M. Brown. "This Print of the CELEBRATED VICTORY obtained by the British Fleet under the Command of Earl Howe, over The French Fleet ON THE GLORIOUS FIRST OF JUNE, 1794 " London: Daniel Orme, Oct. 1, 1795. Engraving by D. Orme. 17 x 22 1/2. Some marginal repaired tears and wear, a few light creases in image, but overall condition and impression very good.
A striking and quite scarce engraving showing the British naval victory over the French on the "Glorious First of June, 1794." In early 1793 shortly after the execution of Louis XVI, Revolutionary France declared war on the alliance of the German Empire, Spain, Holland and Great Britain. The first naval battle of the war was fought on June 1, 1794 west of Ushant, off the Brittany Peninsula. A French fleet of 26 warships, under Admiral Louis Villaret de Joyeuse, was escorting a convoy of grain ships across the Atlantic when he was intercepted by a similar British fleet under Admiral, Lord Richard Howe. In this decisive action, six French ships were captured and one was sunk, giving the British a "glorious" victory, despite the fact that the supply ships were able to slip away into the harbor at Brest as the British fleet was too battered to pursue them. The British were quite frightened at the time of the entire Revolutionary movement in France, so the British public was exhilarated by this victory, to the extent that thereafter it was always known as the "Glorious First of June." This excellent engraving is after a painting by M. Brown, "Historical Painter to their R.H. the Duke & Duchess of York," and was engraved and published by Daniel Orme, "Historical Engraver to his Majesty & his R.H. the Prince of Wales." It was issued very shortly after the event and it was a celebration of the victory to be hung in prominent homes in England. $1,200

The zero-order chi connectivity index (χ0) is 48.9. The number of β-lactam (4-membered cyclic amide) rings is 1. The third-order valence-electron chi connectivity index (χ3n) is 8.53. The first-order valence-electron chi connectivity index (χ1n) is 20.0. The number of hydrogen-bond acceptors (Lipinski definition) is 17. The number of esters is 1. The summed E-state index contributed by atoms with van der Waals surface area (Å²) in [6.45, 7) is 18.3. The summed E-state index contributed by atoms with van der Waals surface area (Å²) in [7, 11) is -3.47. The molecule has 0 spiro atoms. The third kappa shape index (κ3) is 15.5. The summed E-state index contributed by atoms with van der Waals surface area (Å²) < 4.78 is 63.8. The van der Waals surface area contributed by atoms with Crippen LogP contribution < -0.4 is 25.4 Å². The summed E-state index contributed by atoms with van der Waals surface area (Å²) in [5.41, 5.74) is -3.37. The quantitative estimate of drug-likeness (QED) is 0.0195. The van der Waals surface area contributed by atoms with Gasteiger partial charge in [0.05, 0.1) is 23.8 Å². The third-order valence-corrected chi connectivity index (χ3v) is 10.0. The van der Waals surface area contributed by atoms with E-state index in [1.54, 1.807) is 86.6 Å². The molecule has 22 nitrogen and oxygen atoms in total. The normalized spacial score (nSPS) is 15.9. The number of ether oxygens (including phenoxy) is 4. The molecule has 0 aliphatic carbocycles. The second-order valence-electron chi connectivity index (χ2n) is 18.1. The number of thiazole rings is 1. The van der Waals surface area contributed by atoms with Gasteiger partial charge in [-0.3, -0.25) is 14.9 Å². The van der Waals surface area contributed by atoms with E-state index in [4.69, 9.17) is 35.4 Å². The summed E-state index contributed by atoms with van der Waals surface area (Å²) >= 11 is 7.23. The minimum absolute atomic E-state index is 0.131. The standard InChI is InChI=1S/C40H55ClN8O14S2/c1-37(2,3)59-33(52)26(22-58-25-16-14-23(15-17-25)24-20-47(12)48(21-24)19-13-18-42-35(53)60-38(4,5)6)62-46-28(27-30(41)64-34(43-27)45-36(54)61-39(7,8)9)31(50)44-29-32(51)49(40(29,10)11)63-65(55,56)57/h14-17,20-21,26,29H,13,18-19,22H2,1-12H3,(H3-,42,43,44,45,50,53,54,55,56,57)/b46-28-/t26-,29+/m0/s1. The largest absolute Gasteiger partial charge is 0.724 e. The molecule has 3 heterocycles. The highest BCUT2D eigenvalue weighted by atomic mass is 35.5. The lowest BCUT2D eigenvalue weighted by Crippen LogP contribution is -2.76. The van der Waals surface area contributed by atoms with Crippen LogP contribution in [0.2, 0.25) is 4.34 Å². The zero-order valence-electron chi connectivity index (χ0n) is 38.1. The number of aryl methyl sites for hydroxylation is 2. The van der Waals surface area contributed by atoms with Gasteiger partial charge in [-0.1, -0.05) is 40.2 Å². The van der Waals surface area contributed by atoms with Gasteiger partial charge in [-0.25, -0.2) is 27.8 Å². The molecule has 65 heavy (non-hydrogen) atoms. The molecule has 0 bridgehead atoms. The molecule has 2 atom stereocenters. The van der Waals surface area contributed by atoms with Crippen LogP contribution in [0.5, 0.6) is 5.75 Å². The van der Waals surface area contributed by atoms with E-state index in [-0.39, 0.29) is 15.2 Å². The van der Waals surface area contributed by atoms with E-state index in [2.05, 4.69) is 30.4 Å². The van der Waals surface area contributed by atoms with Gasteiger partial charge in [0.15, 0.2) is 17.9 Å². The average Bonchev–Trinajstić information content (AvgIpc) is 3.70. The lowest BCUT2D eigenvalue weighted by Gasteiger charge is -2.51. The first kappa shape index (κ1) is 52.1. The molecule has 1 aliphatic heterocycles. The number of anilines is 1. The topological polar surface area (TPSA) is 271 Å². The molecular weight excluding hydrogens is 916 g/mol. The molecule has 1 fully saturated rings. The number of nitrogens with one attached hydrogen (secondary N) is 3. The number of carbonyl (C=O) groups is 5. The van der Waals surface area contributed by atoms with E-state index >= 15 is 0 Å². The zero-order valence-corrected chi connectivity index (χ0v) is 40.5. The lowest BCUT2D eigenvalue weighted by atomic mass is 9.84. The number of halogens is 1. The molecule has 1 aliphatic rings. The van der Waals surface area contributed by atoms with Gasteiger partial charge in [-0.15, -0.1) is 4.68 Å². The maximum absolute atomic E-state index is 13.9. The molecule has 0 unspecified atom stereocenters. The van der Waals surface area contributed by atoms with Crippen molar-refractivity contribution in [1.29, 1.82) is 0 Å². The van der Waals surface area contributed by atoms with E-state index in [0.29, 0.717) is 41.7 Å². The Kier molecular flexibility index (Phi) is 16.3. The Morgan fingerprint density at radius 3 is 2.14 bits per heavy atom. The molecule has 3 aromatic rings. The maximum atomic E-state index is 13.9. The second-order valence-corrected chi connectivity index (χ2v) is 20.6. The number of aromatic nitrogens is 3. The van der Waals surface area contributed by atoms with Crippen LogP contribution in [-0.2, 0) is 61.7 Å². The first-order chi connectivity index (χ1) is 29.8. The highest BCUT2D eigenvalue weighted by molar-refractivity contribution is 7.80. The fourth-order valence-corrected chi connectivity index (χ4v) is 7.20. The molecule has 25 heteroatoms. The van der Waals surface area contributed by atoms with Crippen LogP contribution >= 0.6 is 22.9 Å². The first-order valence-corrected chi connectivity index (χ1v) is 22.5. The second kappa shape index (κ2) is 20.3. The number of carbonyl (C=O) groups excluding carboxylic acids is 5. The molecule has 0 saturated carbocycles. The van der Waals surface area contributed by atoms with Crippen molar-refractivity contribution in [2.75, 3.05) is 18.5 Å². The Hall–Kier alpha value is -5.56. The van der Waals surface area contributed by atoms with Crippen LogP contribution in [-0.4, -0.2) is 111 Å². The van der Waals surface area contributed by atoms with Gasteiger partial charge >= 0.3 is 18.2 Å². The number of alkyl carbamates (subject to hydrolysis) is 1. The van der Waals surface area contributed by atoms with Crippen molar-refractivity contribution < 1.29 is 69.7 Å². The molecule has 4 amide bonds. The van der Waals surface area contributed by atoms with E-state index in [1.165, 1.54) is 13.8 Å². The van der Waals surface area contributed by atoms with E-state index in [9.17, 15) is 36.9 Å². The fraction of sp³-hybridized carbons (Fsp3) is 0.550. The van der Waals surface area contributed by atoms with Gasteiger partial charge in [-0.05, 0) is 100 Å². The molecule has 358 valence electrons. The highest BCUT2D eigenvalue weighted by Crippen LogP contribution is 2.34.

Nodet. "Conquête de la Flotte Hollandaise sur la Glace le 25 Nivose An 3 (14 Janvier 1795)" Paris: Chez Jean, ca. 1795. Engraving by Le Beau. 13 3/8 x 19. Repaired tear just to image at left; small area with paper skinned on verso, but front surface intact. Very good condition.